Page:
Look again at the story of the Holy Innocents and you will find another story and lesson which many people should try applying today! The slaughter of the Holy Innocents came about because King Herod asked the Wise Men how long they had been pursuing the star.
And with that, we can see the supreme folly of King Herod thinking that he was going to be able to stand in God’s way and prevent the coming of the Savior! The prophecy was well-known and abundantly documented in scripture! Did Herod think that he was so mighty that he could stand in God’s way?
If we look, we might find people committing similar follies in our time, such as thinking they know more than God, or ignoring Christ’s teachings in favor of some text which his teachings superseded.
Once again, we have clues to something. The Pharisees send people to ask John The Baptist who he is, and John denies being any of the people he asks about, including Elijah. John denies being any of them; yet later Jesus makes a statement that seemed to say that John was indeed someone!
Of course, John would deny it. If he had said who he was, it would have diverted attention from what he was supposed to do, and the one whose coming he proclaimed.
John did say that the one they were waiting for was standing among them and they didn’t know it! Another case of folks waiting for something that’s already here?
There is a secret hidden in today’s Gospel lesson, for those willing to dig and think a bit more deeply. John the Baptist’s disciples ask Jesus that famous question as to whether he is the one they were waiting for. Jesus answers the question by telling them to look and see.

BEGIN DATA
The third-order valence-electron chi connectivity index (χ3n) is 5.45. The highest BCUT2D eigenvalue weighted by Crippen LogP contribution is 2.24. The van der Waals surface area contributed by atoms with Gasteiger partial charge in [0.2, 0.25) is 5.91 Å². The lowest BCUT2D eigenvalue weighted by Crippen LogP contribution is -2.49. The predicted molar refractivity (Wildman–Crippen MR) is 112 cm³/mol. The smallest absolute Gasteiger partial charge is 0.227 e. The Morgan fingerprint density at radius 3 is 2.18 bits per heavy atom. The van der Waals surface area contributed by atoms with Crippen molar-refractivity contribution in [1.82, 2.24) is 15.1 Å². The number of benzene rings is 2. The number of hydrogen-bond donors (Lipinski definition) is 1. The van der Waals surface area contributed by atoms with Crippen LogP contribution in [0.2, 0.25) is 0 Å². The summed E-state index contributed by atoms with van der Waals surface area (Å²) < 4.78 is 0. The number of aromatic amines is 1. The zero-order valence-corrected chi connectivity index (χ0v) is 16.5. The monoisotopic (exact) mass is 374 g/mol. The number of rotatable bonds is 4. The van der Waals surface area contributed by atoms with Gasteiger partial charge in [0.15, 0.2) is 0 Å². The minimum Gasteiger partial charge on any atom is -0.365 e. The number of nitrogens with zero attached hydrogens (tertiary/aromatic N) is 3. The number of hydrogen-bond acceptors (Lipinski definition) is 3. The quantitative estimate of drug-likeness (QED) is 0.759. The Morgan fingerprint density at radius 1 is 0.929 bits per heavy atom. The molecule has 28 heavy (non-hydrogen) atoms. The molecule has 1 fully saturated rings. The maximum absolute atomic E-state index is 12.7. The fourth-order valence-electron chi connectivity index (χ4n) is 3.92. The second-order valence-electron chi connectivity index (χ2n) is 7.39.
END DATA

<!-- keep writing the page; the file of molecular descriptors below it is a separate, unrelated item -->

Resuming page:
That is also great advice for us. So many of us sit and wait for something that’s “coming”, and I wonder how many of us are waiting for something that is already here, or something that we already have!
So much of religion seems to be based on waiting for something to happen, but how much of the waiting is really necessary? Christians wait for the coming of The Kingdom of God, yet do they need to wait? They are not alone, for some of the Norse wait for Ragnarok, yet others say that Ragnarok has already been!
The question, then, is how much need is there to wait, or are there cases in which we can claim something that some others might think that they need to wait for?
While the Epistle speaks some of what was as opposed to what is now, the Gospel gives us a prophecy by Jesus of what to expect and what to do. And he also promises that that generation of people alive at that time would not pass away before it came to be! So, what gives?
In some other places in the gospels and elsewhere, there are clues to solve that riddle. Those who wish to sit and wait for something that is “coming”, nobody will stop them. But what about the rest of us?